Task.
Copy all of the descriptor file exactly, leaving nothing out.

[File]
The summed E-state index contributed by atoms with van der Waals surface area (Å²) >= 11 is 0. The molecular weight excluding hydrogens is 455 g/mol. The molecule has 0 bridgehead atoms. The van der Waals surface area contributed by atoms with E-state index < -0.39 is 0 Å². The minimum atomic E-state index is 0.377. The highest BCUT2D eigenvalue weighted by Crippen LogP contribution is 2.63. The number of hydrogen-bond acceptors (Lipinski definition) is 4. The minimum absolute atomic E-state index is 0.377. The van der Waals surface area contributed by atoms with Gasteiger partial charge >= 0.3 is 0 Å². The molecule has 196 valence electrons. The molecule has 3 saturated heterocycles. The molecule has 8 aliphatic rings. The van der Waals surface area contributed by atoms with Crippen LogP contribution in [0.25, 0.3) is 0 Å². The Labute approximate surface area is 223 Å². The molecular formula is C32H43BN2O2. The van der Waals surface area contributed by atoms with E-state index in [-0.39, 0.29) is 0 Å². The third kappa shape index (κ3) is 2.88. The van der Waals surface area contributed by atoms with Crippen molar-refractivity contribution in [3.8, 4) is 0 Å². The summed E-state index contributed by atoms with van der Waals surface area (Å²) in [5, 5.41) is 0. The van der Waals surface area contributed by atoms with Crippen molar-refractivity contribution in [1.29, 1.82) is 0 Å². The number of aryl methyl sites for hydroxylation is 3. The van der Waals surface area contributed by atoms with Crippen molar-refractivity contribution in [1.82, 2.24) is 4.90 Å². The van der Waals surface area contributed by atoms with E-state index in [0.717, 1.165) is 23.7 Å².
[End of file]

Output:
The summed E-state index contributed by atoms with van der Waals surface area (Å²) >= 11 is 0. The molecular weight excluding hydrogens is 455 g/mol. The molecule has 0 bridgehead atoms. The van der Waals surface area contributed by atoms with E-state index < -0.39 is 0 Å². The minimum atomic E-state index is 0.377. The highest BCUT2D eigenvalue weighted by Crippen LogP contribution is 2.63. The number of hydrogen-bond acceptors (Lipinski definition) is 4. The minimum absolute atomic E-state index is 0.377. The van der Waals surface area contributed by atoms with Gasteiger partial charge >= 0.3 is 0 Å². The molecule has 196 valence electrons. The molecule has 3 saturated heterocycles. The molecule has 8 aliphatic rings. The van der Waals surface area contributed by atoms with Crippen LogP contribution in [0.25, 0.3) is 0 Å². The Labute approximate surface area is 223 Å². The molecular formula is C32H43BN2O2. The van der Waals surface area contributed by atoms with E-state index in [-0.39, 0.29) is 0 Å². The third kappa shape index (κ3) is 2.88. The van der Waals surface area contributed by atoms with Crippen molar-refractivity contribution in [3.8, 4) is 0 Å². The summed E-state index contributed by atoms with van der Waals surface area (Å²) in [5, 5.41) is 0. The van der Waals surface area contributed by atoms with Crippen molar-refractivity contribution in [1.29, 1.82) is 0 Å². The number of aryl methyl sites for hydroxylation is 3. The van der Waals surface area contributed by atoms with Crippen molar-refractivity contribution in [1.82, 2.24) is 4.90 Å². The van der Waals surface area contributed by atoms with E-state index in [0.717, 1.165) is 23.7 Å².